If you want a good-time, party-like horror movie, run as fast as you can from Gwen, but if you’re someone who prefers to wallow in the dark, or if you’re especially into period dread, Gwen and her family are waiting for you.

Jul 12, 2020

MAGGIE (2016)

Maggie is a remarkable film in many respects, the most remarkable being that it was, for a long time, the little movie that could, and not one that many people took seriously. With several new Arnold films not doing all that well with audiences (in terms of box office), the announcement of him signing on to a zombie film alongside Abigail Breslin, who had already done a zombie film (and a comedy at that), didn't bode well, as right off the bat, it wasn't a project anyone was taking seriously. Talkback sections on the film's announcement were littered with the typical disdain for the actor's legacy and age; quotes from his previous films were appropriated and zombified. "Put the zombie down!" etc. The internet did not miss the chance to be the total cliche that it is.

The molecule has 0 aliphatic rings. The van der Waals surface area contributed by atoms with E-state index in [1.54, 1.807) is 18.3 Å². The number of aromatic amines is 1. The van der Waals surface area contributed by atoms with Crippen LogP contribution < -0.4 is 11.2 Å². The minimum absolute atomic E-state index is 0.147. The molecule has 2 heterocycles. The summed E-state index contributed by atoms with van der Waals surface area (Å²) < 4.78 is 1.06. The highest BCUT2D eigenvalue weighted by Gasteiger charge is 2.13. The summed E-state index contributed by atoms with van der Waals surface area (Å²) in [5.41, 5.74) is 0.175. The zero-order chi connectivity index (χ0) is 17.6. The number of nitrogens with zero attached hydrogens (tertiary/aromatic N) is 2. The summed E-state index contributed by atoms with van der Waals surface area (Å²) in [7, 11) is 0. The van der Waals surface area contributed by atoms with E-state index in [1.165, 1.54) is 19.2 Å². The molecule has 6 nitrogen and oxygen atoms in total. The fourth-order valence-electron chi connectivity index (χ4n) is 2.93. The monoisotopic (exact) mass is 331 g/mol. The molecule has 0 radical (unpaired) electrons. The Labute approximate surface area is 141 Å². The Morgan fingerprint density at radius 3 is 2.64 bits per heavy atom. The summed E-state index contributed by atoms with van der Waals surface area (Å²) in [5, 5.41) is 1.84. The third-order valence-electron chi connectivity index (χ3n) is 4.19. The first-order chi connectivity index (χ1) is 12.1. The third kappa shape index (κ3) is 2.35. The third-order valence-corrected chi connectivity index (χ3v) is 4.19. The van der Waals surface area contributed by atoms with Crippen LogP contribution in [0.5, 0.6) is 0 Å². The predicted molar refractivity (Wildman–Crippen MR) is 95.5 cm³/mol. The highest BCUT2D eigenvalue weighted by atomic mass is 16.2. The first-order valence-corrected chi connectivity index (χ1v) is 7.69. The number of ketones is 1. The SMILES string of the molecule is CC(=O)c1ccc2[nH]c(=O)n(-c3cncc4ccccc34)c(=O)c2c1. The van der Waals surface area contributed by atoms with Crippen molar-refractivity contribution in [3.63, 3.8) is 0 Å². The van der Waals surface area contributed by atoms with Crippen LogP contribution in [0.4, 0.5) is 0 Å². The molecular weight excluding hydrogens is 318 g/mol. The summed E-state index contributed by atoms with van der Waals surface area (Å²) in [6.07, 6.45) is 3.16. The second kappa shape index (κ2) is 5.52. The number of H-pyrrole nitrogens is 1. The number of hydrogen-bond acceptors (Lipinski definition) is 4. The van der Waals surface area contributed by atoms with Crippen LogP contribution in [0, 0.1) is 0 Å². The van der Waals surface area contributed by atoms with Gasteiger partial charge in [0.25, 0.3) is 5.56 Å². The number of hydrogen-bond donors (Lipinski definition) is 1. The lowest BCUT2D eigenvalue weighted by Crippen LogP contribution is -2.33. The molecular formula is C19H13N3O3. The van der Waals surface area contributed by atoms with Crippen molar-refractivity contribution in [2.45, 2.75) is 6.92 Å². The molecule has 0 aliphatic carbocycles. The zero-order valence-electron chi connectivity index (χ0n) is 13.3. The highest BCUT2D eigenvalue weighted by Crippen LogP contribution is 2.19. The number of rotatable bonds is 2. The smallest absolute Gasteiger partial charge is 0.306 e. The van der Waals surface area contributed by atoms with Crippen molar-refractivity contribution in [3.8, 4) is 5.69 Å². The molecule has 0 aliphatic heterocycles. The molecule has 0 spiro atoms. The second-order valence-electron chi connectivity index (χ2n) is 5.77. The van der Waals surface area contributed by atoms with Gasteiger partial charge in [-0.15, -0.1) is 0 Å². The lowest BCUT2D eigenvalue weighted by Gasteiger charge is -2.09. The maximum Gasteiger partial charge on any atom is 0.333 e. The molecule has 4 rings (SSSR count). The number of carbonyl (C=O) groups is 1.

And then Maggie began making film festival rounds to mostly positive reviews, and even those reviewers who panned the film at least had the decency to rightly herald Arnold's performance. For a long time, Arnold has been less of an actor and more of a superstar celebrity. And that's okay. He's only contributed some of the most entertaining action films on Planet Earth, so in that regard, not everyone need be Daniel Day Lewis. His mysterious "Austrian" accent and subsequent inability to fully articulate through it has relegated him to taking on roles where his subdued and slightly unusual way of speaking didn't inhibit the type of role he was playing, like, say, cyborg, or barbarian, or kindergarten teacher.